Daffodils grown by a Welsh sheep farmer have been found to contain a higher-than-usual amount of galantamine, a compound known to slow Alzheimer's disease.
Kevin Stephens' flowers, grown in the Black Mountains in Wales, produce unusually high amounts of the disease-fighting compound.
His flowers could now be used to help 250,000 patients who have been diagnosed with Alzheimer's.
Scientists believe Mr Stephens' flowers have high levels of galantamine due to the higher elevation, and in turn harsher winters, they are exposed to.
The harsh conditions cause the daffodils to flower later than others, which is key to producing the compound.
The 51-year-old farmer has spent six years developing a way to extract galantamine from the flowers.
He created bio-research firm Agroceutical, which is licenced to extract 40kg of the compound in powder and crystal form.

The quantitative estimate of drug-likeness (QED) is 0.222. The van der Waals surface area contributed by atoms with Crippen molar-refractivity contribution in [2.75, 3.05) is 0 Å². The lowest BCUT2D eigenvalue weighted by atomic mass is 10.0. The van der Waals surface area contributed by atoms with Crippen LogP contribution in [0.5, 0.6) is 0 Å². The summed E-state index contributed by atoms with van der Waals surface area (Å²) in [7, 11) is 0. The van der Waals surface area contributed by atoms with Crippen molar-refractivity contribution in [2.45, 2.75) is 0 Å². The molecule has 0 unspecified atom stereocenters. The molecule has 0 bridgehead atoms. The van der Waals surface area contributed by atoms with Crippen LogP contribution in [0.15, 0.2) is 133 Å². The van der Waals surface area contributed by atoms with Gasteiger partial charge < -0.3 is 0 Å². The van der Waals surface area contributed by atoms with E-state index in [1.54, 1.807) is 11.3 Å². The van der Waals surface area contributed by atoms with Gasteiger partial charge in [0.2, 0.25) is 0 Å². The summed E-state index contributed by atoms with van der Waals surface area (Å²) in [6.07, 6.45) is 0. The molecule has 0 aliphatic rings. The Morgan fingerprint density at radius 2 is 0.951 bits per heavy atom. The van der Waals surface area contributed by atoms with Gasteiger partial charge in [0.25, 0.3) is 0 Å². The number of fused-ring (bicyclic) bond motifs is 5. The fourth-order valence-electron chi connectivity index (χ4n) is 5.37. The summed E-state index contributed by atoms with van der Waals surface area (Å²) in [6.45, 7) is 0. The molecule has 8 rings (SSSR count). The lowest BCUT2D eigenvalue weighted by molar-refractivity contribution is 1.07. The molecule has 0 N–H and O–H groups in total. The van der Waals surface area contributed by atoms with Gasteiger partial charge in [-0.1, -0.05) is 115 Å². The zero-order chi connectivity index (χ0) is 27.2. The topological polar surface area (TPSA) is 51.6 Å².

Mr Stephens now produces enough galantamine to help 9,000 patients receive their daily dose of the drug. However, he is now hoping for a £2 million investment to increase production to help 250,000 patients.
The farmer has also been aiding Defra in research on the impact of high altitudes on the production of galantamine.
Mr Stephens told Mail Online: "Within a few years we could have very significant quantities of galantamine and actually make a positive difference to the world.
"Alzheimer’s is responsible for an enzyme imbalance in the brain, which effectively allows plaque to form on the neuron."